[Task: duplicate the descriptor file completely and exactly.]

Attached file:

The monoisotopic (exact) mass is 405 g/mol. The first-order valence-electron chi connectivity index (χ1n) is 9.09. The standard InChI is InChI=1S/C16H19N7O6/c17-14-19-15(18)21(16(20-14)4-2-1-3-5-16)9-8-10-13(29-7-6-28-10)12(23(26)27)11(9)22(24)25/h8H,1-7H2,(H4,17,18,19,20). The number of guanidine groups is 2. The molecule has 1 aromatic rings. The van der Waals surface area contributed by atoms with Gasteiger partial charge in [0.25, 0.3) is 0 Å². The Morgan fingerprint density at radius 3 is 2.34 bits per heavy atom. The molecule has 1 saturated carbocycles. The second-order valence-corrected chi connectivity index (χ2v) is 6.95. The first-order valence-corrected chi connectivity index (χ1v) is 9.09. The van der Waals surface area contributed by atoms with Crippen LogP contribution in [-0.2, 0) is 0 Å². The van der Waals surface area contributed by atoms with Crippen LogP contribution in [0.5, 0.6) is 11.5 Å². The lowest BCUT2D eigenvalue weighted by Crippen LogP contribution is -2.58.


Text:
The monoisotopic (exact) mass is 405 g/mol. The first-order valence-electron chi connectivity index (χ1n) is 9.09. The standard InChI is InChI=1S/C16H19N7O6/c17-14-19-15(18)21(16(20-14)4-2-1-3-5-16)9-8-10-13(29-7-6-28-10)12(23(26)27)11(9)22(24)25/h8H,1-7H2,(H4,17,18,19,20). The number of guanidine groups is 2. The molecule has 1 aromatic rings. The van der Waals surface area contributed by atoms with Gasteiger partial charge in [0.25, 0.3) is 0 Å². The Morgan fingerprint density at radius 3 is 2.34 bits per heavy atom. The molecule has 1 saturated carbocycles. The second-order valence-corrected chi connectivity index (χ2v) is 6.95. The first-order valence-corrected chi connectivity index (χ1v) is 9.09. The van der Waals surface area contributed by atoms with Crippen LogP contribution in [-0.2, 0) is 0 Å². The van der Waals surface area contributed by atoms with Crippen LogP contribution in [0.5, 0.6) is 11.5 Å². The lowest BCUT2D eigenvalue weighted by Crippen LogP contribution is -2.58.